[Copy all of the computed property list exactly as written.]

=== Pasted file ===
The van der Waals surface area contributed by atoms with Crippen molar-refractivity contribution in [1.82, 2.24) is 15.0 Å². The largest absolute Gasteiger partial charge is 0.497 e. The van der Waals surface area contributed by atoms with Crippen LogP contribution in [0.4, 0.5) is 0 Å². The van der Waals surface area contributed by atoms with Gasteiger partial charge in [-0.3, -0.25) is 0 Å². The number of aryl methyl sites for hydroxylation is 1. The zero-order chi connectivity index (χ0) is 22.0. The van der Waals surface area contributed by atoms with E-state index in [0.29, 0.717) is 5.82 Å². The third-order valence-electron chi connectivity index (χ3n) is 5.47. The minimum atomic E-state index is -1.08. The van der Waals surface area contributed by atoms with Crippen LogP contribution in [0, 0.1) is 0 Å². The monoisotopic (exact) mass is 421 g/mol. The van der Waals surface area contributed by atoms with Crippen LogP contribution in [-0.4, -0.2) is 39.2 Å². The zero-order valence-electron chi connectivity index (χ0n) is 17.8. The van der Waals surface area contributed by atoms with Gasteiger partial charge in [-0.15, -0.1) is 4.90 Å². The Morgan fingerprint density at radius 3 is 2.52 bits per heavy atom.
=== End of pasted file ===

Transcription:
The van der Waals surface area contributed by atoms with Crippen molar-refractivity contribution in [1.82, 2.24) is 15.0 Å². The largest absolute Gasteiger partial charge is 0.497 e. The van der Waals surface area contributed by atoms with Crippen LogP contribution in [0.4, 0.5) is 0 Å². The van der Waals surface area contributed by atoms with Gasteiger partial charge in [-0.3, -0.25) is 0 Å². The number of aryl methyl sites for hydroxylation is 1. The zero-order chi connectivity index (χ0) is 22.0. The van der Waals surface area contributed by atoms with E-state index in [0.29, 0.717) is 5.82 Å². The third-order valence-electron chi connectivity index (χ3n) is 5.47. The minimum atomic E-state index is -1.08. The van der Waals surface area contributed by atoms with Crippen LogP contribution in [0, 0.1) is 0 Å². The monoisotopic (exact) mass is 421 g/mol. The van der Waals surface area contributed by atoms with Crippen LogP contribution in [-0.4, -0.2) is 39.2 Å². The zero-order valence-electron chi connectivity index (χ0n) is 17.8. The van der Waals surface area contributed by atoms with Gasteiger partial charge in [-0.15, -0.1) is 4.90 Å². The Morgan fingerprint density at radius 3 is 2.52 bits per heavy atom.